June 11, 2010: The New York Times reports that, according to two former senior advisers to the Afghan president, Karzai has lost faith in America's capacity to prevail in Afghanistan and is seeking a separate peace with the Taliban without informing NATO. "The president has lost his confidence in the capability of either the coalition or his own government to protect this country," one of the advisers told the Times. "President Karzai has never announced that NATO will lose, but the way that he does not proudly own the campaign shows that he doesn't trust it is working."

    June 13, 2010: The New York Times reports that the U.S. military has "discovered nearly $1 trillion in untapped mineral deposits in Afghanistan," in a story that U.S. officials cooperated with. The story contained little new information about Afghanistan's deposits, which Karzai himself had claimed to be worth between $1 trillion and $3 trillion in February; it is widely viewed as a transparent attempt by the U.S. to fight back against the growing tide of negative press.

    June 16, 2010: WikiLeaks announces that it will soon release leaked military video of a U.S. gunship attack near Garani, Afghanistan, that killed nearly 150 civilians, including women and children, in May 2009.

    June 22, 2010: A congressional report finds that the U.S. is paying millions of dollars in protection money to Afghan warlords and potentially to the Taliban to provide security for convoys. The U.S. practice of outsourcing supply transports has "fueled a vast protection racket run by a shadowy network of warlords, strongmen, commanders, corrupt Afghan officials," and provided "a significant potential source of funding for the Taliban," the report said.

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    Elite Member cupcake's Avatar
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    Well the Afgans love him.
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    Elite Member Grimmlok's Avatar
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    Dude should be fired. Insubordinate shitbag.
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    Elite Member MontanaMama's Avatar
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    WTF is an acting General in the middle of a war doing giving an interview to Rolling Stone? How fucking stupid.
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    Elite Member celeb_2006's Avatar
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    Yea he has to go. I don't care who the President is but that kind of insubordination is a no-go and a direct contradiction to the founding father's principles of military-civilian relationship.

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    Elite Member Bellatheball's Avatar
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    ^ Do you honestly think most of the military men and women are fans of Obama? If so, I have a bridge for sale.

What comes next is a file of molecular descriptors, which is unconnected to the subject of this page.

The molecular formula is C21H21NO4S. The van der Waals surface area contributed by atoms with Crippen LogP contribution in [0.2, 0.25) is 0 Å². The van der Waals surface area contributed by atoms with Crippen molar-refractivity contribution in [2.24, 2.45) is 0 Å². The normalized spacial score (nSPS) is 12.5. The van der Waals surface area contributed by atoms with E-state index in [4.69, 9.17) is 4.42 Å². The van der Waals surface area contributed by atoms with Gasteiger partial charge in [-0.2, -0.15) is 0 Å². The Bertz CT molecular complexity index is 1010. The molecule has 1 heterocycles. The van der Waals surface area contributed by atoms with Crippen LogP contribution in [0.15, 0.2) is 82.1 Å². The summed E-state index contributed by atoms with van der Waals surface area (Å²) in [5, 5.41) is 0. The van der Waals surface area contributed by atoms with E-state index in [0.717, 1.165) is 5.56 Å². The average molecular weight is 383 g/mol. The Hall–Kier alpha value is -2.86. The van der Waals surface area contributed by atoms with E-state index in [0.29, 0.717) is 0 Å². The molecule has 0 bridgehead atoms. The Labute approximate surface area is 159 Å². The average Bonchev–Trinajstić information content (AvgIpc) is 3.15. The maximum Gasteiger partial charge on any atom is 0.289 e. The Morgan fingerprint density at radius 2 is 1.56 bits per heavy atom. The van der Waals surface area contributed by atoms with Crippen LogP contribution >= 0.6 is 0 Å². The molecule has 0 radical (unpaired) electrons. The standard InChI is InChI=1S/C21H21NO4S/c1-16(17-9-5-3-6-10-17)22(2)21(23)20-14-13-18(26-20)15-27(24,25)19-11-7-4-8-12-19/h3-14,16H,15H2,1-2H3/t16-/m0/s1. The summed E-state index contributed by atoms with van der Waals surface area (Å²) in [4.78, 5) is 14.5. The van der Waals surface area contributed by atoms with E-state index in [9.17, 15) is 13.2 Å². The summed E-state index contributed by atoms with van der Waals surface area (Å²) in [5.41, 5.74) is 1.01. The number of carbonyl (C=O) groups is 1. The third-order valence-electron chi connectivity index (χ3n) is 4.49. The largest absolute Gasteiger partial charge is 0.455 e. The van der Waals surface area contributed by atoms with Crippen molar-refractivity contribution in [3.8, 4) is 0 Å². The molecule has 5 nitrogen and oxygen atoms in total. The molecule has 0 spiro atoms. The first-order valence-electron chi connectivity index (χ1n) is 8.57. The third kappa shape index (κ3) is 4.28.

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    Elite Member MontanaMama's Avatar
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    Bella, it doesn't matter if they are fans or even like the President. He is their Commander-in-Chief. I believe any criticism of a superior is against military code and is a court martialable offense.
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    Elite Member Bellatheball's Avatar
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    Fair enough. That's true. I've talked to several members of the military and it's shocking how little faith they have in their commander in chief.

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    Quote Originally Posted by MontanaMama View Post
    WTF is an acting General in the middle of a war doing giving an interview to Rolling Stone? How fucking stupid.
    This. And the stupidity is compounded by his remarks, and not knowing what "off the record" means. The general should have known that he was on thin ice.

    However, Obama may not fire him because he wants to keep continuity.
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    Elite Member cupcake's Avatar
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    I dont think he is going anywhere. He and Obama are going to "Talk it out"
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    Elite Member Mel1973's Avatar
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    seems par for the course for this administration.
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    Elite Member celeb_2006's Avatar
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    Quote Originally Posted by cupcake View Post
    I dont think he is going anywhere. He and Obama are going to "Talk it out"
    As MontanaMama says, it does seemingly go against the UCMJ, though some military experts I read say that it doesn't as his conduct wasn't 'contemptuous' language (though I don't see how they can say that with his obvious mocking of Joe Biden).

    Plus the Rolling Stone reporter says that he knew he was being recorded.

    But I agree, I feel they are going to talk it out.